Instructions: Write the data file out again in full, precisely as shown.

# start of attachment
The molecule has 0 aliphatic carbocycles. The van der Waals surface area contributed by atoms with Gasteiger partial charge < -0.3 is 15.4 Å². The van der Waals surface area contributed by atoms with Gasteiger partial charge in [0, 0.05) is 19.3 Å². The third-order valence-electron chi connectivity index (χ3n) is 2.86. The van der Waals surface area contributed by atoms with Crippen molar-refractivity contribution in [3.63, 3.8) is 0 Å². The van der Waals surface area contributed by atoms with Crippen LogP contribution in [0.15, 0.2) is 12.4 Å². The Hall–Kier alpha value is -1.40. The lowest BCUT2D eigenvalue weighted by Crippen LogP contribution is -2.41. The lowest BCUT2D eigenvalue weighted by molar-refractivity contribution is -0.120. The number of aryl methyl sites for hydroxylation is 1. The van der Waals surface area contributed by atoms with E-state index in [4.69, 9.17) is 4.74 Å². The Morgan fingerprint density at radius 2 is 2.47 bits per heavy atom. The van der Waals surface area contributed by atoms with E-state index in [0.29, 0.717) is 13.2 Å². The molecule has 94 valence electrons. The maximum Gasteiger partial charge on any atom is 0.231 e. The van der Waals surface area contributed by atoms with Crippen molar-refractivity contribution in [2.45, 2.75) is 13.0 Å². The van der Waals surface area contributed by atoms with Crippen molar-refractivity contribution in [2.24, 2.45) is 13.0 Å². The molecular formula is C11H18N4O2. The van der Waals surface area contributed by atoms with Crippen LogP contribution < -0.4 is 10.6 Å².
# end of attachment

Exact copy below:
The molecule has 0 aliphatic carbocycles. The van der Waals surface area contributed by atoms with Gasteiger partial charge < -0.3 is 15.4 Å². The van der Waals surface area contributed by atoms with Gasteiger partial charge in [0, 0.05) is 19.3 Å². The third-order valence-electron chi connectivity index (χ3n) is 2.86. The van der Waals surface area contributed by atoms with Crippen molar-refractivity contribution in [3.63, 3.8) is 0 Å². The van der Waals surface area contributed by atoms with Crippen LogP contribution in [0.15, 0.2) is 12.4 Å². The Hall–Kier alpha value is -1.40. The lowest BCUT2D eigenvalue weighted by Crippen LogP contribution is -2.41. The lowest BCUT2D eigenvalue weighted by molar-refractivity contribution is -0.120. The number of aryl methyl sites for hydroxylation is 1. The van der Waals surface area contributed by atoms with E-state index in [4.69, 9.17) is 4.74 Å². The Morgan fingerprint density at radius 2 is 2.47 bits per heavy atom. The van der Waals surface area contributed by atoms with E-state index in [0.29, 0.717) is 13.2 Å². The molecule has 94 valence electrons. The maximum Gasteiger partial charge on any atom is 0.231 e. The van der Waals surface area contributed by atoms with Crippen molar-refractivity contribution in [2.45, 2.75) is 13.0 Å². The van der Waals surface area contributed by atoms with Crippen molar-refractivity contribution in [2.24, 2.45) is 13.0 Å². The molecular formula is C11H18N4O2. The van der Waals surface area contributed by atoms with Crippen LogP contribution < -0.4 is 10.6 Å².